This research contributes to the small but growing body of scholarship examining non-fatal shooting cases.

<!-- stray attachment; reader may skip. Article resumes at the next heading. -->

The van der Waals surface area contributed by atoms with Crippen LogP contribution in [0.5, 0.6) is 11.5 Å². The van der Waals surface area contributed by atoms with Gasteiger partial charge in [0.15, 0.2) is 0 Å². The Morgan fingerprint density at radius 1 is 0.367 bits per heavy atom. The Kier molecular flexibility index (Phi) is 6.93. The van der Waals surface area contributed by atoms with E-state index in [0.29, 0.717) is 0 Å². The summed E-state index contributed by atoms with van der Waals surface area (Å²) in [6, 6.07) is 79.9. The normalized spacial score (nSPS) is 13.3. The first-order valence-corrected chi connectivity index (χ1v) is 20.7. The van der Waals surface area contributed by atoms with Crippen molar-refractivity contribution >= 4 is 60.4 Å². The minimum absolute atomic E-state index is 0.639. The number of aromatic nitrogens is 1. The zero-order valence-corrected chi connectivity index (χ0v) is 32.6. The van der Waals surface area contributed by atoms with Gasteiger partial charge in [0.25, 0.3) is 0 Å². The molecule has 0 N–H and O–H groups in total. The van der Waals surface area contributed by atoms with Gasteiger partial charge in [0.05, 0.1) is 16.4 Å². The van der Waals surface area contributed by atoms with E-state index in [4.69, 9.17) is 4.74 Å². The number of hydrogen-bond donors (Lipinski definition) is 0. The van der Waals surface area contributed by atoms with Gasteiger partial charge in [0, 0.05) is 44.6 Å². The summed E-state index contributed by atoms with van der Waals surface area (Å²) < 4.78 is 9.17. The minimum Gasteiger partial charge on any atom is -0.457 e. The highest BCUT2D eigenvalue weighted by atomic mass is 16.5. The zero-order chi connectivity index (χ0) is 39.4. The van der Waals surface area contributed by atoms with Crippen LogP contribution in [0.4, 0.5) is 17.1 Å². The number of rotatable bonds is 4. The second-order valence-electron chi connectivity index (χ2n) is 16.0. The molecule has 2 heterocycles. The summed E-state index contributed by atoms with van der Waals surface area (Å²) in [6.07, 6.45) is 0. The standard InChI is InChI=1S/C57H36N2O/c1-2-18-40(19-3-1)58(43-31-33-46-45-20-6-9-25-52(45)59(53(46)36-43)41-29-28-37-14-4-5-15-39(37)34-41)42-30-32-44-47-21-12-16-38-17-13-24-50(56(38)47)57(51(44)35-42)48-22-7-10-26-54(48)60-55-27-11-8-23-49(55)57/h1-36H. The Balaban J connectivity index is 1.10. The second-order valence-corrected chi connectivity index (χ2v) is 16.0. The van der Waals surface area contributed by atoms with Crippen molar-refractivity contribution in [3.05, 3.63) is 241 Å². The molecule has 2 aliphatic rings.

This study is particularly important considering the recent increase in the number of shooting incidents in the USA, and the fact that there are often many more non-fatal shooting cases than fatal outcomes. The Buffalo Police Department developed a specific investigative unit focusing exclusively on non-fatal shootings with the expectation that this would allow one group of detectives to focus on all homicides, while the other group focused exclusively on non-fatal shootings. Data from the Buffalo Police Department included both fatal and non-fatal shooting incidents, and an interrupted time series analysis was used to determine if there was an increase in the number of cases cleared by arrest. Results indicated that the implementation of the specific investigative unit did not influence clearances for non-fatal shootings. Furthermore, contrary to expectations, the numbers of clearances for homicides in the post-intervention period were significantly lower than those in the pre-intervention period. Two conclusions are offered. First, the non-fatal shooting unit was not structured in a way that mimicked a homicide unit, thus lacking the resources to clear non-fatal shooting cases. Secondly, separating investigative units created a 'silo effect' where the units may not have communicated enough on similar incidents.